Parsons, meanwhile, rose slowly to his feet, but instead of heading to the door with Foster, he turned and looked down at the seated Atwater, who was breathing fast and heavy as he continued to stare furiously into the fire. “At least let us stay the night,” Parsons pled politely. “We can’t be unplugged until the morning. The Station Chief already went home for the night and you know the boys in engineering won’t let us out of here until they get the Stat-Chief’s signature on the request forms. And don’t say they should just page the Stat-Chief. The man is a bastard. He’ll make it hell for everyone involved if they ring his phone at this hour.”

Atwater said nothing in response. He just stared soberly into the fire.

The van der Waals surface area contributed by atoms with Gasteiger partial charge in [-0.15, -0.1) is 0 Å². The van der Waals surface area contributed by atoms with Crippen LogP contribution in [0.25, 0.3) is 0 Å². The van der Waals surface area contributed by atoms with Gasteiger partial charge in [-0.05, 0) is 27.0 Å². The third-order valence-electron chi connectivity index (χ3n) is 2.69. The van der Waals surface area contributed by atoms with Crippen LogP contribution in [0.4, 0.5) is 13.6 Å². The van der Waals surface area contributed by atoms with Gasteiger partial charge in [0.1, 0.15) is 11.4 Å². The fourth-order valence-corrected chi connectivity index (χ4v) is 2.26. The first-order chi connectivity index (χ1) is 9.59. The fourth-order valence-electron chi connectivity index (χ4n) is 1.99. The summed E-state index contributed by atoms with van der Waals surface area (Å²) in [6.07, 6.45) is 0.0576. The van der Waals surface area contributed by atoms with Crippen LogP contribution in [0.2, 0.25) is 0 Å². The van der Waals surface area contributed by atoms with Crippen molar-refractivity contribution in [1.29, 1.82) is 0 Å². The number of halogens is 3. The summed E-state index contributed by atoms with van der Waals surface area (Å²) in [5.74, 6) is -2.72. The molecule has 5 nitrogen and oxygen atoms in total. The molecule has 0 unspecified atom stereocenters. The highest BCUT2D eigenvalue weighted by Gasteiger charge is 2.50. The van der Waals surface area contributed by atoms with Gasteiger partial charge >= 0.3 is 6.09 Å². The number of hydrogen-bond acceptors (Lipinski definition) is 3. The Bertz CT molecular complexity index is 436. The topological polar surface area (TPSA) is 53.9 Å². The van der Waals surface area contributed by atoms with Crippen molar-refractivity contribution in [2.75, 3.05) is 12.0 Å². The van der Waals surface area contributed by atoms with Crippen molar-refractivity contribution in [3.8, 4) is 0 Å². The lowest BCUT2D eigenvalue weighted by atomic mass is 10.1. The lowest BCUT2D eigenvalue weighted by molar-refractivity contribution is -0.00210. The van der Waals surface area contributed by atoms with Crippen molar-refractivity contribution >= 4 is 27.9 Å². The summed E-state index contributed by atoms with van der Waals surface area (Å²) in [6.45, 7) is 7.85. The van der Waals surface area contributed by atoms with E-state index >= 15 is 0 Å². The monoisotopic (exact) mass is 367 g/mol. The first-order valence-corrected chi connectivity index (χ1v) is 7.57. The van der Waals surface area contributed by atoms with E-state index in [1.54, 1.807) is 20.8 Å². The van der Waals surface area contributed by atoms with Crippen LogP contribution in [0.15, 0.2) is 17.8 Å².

Parsons frowned. “Are you really going to make us sleep out in the boat? Foster can’t even see the ocean without wanting to shit his damned self.”

To everyone’s surprise, that’s when Merriweather chimed in with his own two cents, which to Atwater, was barely worth a penny. “Actually, Sir, it might not be a bad idea for them to stay the night. Perhaps if we extend them this courtesy now, they’ll be more willing to do us a favor come morning. What say you, Dr. Parsons? Dr. Foster?”

“No!” Atwater shouted. “They leave now! That’s my decision, and my decision is final! Why does everyone feel they have the right to question me this evening? Assholes! All of you!” And with that, he got up from his chair and stormed out of the room. “And bring me my damned medicine!” he shouted from down the hall.